The statistics do not seem to impress Ms. Sunday Sally Rose. “I’m fine! Here…” To get us off her back by way of demonstrating an adequate degree of self-sufficiency, she digs into a Styrofoam Salvation Army meal-and then suddenly panics, vacating her condo in a phobic hysteria.

Reconvening at the overturned meal is a senate subcommittee of roaches.

“Thank you for the help,” salutes Juan flippantly.

“Heaven help us.” Miesha makes a sign of the cross and joins Perry in taking advantage of the moment to coax, coach, and half-carry the diminutive bundle of exhaustion, neglect, and derision to the van.

“So where to?” asksPerry, securing Ms. Sally’s seatbelt in the van. She bats her eyes at him coyly, her jaundiced sclera the color of dead daffodils.

Where do you even begin with a possibly asthmatic, diabetic, anorexic, alcoholic drug addict on the verge of mental instability? Chronic medical concerns aside, as Juan explains, our Sunday Sally is probably too emotionally fragile to profit from a drug recovery program yet too addicted to profit from a mental health program. And the dangerous public shelters you would not wish on anyone but a lost dog.

“Not for nothing,” Miesha intervenes with an oddly mischievous grin, “I got an idea.”

“Not again!” equivocates Ms. Sally, scratching furiously at a once luxurious mane of hair. Circling her wrist dangles a souvenir bracelet of three name bands from previous vacations at the city welfare hospital.

As Miesha turns the van left out of the park, Juan and Perry look right, confused.

“Uptown, that’s right,” says Miesha preemptively. “The Emergency Department at the prestigious University Medical Center.”

“You’re the one that’s nuts!” exclaims Perry.. “Look at her. Ten-to-one no medical insurance, no money, no I.D. And no acute medical distress. We won’t get past the intake desk.”

“Nurse!” As Miesha lays out her scheme, sure enough we are barely out of the outreach van at the uptown emergency department before a burly security guard is already waiting at the intake desk.

“Oh, no no no, you don’t! Take whatever that is to the welfare hospital as you’re supposed to, and where it belongs. “

“Been there done that,” shrugs Juan as he steps forward with Perry.

“What part of NO don’t you understand?” Radio in hand, the security guard’s trigger finger hovers an inch above a red alert button. On her black leather belt dangles a holstered taser and can of mace. Over her shoulder in the waiting room a dozen eyes watch the unfolding floorshow blankly.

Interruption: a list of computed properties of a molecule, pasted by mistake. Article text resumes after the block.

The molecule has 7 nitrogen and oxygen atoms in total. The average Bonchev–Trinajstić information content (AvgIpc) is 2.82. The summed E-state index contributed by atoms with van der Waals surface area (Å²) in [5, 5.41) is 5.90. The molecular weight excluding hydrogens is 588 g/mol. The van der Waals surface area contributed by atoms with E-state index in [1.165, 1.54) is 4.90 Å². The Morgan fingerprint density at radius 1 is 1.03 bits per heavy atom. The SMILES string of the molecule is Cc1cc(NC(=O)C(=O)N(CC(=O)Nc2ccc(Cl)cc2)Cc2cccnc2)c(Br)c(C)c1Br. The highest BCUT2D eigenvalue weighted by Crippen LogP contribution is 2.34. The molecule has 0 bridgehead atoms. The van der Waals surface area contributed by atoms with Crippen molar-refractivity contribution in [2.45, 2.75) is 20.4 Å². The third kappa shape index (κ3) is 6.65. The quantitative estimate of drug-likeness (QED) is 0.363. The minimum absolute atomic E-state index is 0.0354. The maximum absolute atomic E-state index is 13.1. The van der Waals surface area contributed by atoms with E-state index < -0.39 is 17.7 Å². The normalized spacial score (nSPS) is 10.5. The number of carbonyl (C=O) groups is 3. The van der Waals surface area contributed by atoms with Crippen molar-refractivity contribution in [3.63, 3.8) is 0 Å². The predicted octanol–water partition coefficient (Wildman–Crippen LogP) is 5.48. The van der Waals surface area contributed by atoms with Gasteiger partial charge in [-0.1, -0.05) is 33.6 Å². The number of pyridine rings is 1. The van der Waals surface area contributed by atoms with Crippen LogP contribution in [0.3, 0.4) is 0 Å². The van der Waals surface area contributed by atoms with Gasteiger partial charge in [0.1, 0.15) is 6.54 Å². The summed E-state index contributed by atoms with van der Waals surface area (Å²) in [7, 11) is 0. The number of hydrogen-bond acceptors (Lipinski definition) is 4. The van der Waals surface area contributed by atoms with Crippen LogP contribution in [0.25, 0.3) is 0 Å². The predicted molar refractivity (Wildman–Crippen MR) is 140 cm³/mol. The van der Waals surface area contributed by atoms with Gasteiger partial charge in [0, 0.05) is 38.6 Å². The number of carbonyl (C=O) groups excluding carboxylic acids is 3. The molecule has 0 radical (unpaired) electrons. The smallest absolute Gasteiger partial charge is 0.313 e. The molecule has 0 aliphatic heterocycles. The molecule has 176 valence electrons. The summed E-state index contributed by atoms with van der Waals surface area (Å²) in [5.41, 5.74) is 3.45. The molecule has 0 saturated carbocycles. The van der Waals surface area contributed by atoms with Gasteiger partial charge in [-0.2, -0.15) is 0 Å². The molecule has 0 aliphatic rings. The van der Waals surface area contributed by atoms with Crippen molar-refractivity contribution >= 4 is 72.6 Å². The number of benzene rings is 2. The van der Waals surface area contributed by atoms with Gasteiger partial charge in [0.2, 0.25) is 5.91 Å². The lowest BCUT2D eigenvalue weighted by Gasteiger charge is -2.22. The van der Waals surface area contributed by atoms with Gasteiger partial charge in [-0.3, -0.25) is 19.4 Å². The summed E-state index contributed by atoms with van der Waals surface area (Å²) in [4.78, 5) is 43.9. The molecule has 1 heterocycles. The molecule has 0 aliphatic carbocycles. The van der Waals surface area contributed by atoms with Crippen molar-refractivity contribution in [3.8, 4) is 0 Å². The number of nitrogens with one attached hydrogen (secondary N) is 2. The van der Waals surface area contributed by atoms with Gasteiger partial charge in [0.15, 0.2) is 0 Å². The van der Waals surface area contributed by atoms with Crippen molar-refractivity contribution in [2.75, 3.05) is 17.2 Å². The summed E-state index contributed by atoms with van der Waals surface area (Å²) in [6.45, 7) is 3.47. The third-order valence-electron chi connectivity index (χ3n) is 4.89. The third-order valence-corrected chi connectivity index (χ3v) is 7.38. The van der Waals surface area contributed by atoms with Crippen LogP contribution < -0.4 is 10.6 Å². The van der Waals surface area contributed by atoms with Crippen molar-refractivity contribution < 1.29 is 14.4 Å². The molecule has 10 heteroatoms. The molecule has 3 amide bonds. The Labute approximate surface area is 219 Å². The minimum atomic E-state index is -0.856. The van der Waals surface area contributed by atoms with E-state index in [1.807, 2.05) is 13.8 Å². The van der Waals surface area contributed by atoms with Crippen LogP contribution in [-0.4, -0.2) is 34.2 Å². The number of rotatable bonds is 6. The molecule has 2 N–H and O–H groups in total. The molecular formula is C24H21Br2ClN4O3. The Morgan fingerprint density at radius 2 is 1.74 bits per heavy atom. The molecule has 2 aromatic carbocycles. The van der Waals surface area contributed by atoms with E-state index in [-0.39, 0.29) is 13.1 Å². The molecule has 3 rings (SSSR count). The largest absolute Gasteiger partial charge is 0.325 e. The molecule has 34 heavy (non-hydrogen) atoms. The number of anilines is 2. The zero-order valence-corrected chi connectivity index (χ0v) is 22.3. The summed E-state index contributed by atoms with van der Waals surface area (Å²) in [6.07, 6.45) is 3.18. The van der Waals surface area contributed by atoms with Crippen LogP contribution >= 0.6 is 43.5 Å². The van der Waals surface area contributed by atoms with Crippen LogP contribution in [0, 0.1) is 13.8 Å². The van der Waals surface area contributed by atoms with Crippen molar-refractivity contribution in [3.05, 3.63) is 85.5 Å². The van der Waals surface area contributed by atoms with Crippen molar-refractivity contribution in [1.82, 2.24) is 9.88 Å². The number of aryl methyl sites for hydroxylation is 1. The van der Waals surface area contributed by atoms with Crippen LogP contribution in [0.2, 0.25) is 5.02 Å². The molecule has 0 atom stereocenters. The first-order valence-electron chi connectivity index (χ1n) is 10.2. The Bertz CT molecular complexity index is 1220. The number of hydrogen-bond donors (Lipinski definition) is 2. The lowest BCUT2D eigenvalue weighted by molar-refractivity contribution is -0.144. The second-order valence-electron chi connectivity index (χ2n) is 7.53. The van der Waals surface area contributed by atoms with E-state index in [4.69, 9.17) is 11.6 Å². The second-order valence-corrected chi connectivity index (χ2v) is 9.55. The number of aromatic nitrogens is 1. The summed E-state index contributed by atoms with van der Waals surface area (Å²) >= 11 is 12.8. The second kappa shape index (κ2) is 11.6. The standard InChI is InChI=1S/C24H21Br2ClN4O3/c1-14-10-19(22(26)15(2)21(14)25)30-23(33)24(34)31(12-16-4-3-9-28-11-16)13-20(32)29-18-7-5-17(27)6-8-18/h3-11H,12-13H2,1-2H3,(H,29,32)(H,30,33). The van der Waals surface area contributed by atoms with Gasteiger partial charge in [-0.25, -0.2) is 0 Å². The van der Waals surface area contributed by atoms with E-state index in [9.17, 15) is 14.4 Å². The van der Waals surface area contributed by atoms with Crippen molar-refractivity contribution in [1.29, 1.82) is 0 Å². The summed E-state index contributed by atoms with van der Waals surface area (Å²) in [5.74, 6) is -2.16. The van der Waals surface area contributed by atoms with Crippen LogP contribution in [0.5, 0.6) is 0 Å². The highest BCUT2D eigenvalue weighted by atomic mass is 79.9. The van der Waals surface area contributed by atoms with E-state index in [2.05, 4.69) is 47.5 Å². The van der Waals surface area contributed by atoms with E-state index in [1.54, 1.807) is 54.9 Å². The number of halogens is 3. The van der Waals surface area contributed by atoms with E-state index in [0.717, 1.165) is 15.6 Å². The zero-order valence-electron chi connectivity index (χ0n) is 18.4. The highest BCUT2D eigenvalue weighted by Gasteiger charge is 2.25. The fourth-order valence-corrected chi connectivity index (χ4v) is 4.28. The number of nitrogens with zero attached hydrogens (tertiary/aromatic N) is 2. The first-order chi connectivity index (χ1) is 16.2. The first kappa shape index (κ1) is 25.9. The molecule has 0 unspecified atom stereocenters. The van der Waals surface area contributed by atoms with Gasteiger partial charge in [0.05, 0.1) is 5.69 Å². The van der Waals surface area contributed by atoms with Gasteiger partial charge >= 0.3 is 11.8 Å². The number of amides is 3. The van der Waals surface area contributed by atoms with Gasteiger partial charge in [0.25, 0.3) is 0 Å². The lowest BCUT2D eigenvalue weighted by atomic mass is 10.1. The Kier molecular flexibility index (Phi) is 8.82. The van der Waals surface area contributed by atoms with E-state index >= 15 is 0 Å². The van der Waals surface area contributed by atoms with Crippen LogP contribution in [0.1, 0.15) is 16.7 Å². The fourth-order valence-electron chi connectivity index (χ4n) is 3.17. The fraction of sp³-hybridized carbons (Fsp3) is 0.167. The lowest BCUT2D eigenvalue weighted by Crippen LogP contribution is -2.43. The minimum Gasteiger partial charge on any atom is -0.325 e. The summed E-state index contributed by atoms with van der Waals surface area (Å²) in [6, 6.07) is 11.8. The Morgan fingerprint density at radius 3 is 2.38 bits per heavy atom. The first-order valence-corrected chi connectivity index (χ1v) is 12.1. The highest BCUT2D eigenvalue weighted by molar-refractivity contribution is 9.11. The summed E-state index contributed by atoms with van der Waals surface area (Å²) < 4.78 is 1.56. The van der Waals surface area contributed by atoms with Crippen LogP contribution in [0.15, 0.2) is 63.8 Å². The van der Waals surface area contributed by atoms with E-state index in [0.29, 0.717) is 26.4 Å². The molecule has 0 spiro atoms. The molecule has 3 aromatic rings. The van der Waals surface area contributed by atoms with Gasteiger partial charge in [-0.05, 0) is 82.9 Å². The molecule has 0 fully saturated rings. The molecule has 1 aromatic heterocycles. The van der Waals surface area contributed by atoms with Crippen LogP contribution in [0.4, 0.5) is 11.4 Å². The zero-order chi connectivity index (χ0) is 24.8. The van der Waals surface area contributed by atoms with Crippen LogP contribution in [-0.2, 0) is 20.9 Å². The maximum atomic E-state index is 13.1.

“Madre de Dios!” Miesha joins Perry and Juan, forming a unified front. Which, by the process of elimination, left me,,shielded behind their backs, to tend to Sunday; and she is nauseous from car sickness. Closing ranks Miesha leans into the officer’s ear in a conspiratorial whisper. “We didn’t want to mention this, confidentiality and all, but ‘it’ is a she, and she is the daughter of your hospital C.E.O.”

“Bull…!” stammers the guard, but not without a suspect flicker in her eye.

Miesha turns back toward the exit, obliquely. “And we hear that she is a real daddy’s girl; but it’s up to you.” Slowly walking away, Miesha jangles the van keys.

Street lesson number two: are clinical social workers allowed to lie, even little white lies?

And lesson number three: Miesha can not be covertly gesturing to me, can she? Yet Isee her scheme now. While they divert Security there is a beeline to the sanctuary of the nurse’s empty triage station, where  as soon as the nurse applies as much as a blood pressure cuff to Sally she is home free. By law  she must then receive full ongoing care. Blatantly misappropriating resources and transgressing policy and procedure will more than likely generate an incident report, and  once the grievance hits your supervisor’s desk in the morning then I too may be home free; as in a termination notice from my new job, if not also jeopardizing my nursing license .

Radio in one hand, the other at her holster, the security guard steps over to Miesha, spittle flying, calling her bluff.  “Then name the hospital CEO! Go ahead.”

Now or never, tending to Sunday I can almost hear the wily smile in Miesha’s reply. “You know the CEO as well as I do. The Celestial Executive Officer. That’s her daddy. And, again, one of his most precious children from what I understand.”

Tumbling into the van, and heading back to the park, Perry and Juan offer outreach lessons number four and five. Four: Sunday Sally may be a medical and/or psychiatric, social, and addiction concern. Yet primarily what Ms. Rose is, is our everyday miracle, like universal healthcare, just waiting to happen.

And Five: the coffee shop at the corner of 23rd and 7th makes the best cappuccino grande.

 


 

MATTHEW KINSELLA, LPN/VN, OSF, resides in Browns Mills, New Jersey.